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The determination of whether the crystal structure of a protein is the same as that in solution, and the ability to solve structures of proteins that do not form crystals, are issues that require a marriage of X-ray diffraction crystallography and nuclear magnetic resonance (NMR) spectroscopy. Here is the first solution of an X-ray structure using a previously obtained NMR structure. The differences in the structures for the short, 72-amino acid polypeptide are small but important. E.T. Baldwi

The Scientist Staff
Mar 17, 1991

The determination of whether the crystal structure of a protein is the same as that in solution, and the ability to solve structures of proteins that do not form crystals, are issues that require a marriage of X-ray diffraction crystallography and nuclear magnetic resonance (NMR) spectroscopy. Here is the first solution of an X-ray structure using a previously obtained NMR structure. The differences in the structures for the short, 72-amino acid polypeptide are small but important.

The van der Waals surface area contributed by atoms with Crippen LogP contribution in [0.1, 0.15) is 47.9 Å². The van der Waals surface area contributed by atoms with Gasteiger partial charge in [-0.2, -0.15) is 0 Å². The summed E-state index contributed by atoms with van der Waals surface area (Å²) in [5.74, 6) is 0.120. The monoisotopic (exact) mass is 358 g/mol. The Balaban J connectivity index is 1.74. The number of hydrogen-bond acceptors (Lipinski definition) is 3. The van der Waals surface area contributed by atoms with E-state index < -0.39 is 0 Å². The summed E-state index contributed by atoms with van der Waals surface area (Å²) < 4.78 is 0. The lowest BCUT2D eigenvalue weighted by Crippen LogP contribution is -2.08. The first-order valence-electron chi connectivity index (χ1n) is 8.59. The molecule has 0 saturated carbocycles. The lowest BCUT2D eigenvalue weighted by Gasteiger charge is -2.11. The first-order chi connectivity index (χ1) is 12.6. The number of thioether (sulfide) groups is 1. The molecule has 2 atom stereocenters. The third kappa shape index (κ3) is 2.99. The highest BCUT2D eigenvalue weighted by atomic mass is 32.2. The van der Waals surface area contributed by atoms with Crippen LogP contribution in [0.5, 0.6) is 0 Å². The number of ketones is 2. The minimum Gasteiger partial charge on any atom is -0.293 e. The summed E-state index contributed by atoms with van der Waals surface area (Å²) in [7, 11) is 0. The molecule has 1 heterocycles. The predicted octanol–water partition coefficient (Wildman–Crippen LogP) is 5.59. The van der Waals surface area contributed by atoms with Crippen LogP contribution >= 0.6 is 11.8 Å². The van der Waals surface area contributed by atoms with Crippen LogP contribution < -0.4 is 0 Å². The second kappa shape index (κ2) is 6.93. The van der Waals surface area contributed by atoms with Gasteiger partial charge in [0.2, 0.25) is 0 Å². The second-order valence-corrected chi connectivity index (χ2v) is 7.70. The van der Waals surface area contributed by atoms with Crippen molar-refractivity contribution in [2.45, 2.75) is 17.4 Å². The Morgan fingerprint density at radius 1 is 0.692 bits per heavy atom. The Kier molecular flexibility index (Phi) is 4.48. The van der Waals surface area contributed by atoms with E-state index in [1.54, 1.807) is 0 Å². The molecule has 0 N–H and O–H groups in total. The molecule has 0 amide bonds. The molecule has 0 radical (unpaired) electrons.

E.T. Baldwin, I.T. Weber, R. St. Charles, J.-C. Xuan, et al., "Crystal structure of interleukin-8: symbiosis of NMR and crystallography," PNAS, 88, 502-6, 15 January 1991. (National Cancer Institute, Frederick and Bethesda, Md.; et al.)

Genetic analysis of amino acid residues needed for proper protein folding (rather than subsequent function) is leading to a series of "patterns." The use of mutants that are temperature-sensitive for folding and secondary mutations that reverse the sensitivity maps...

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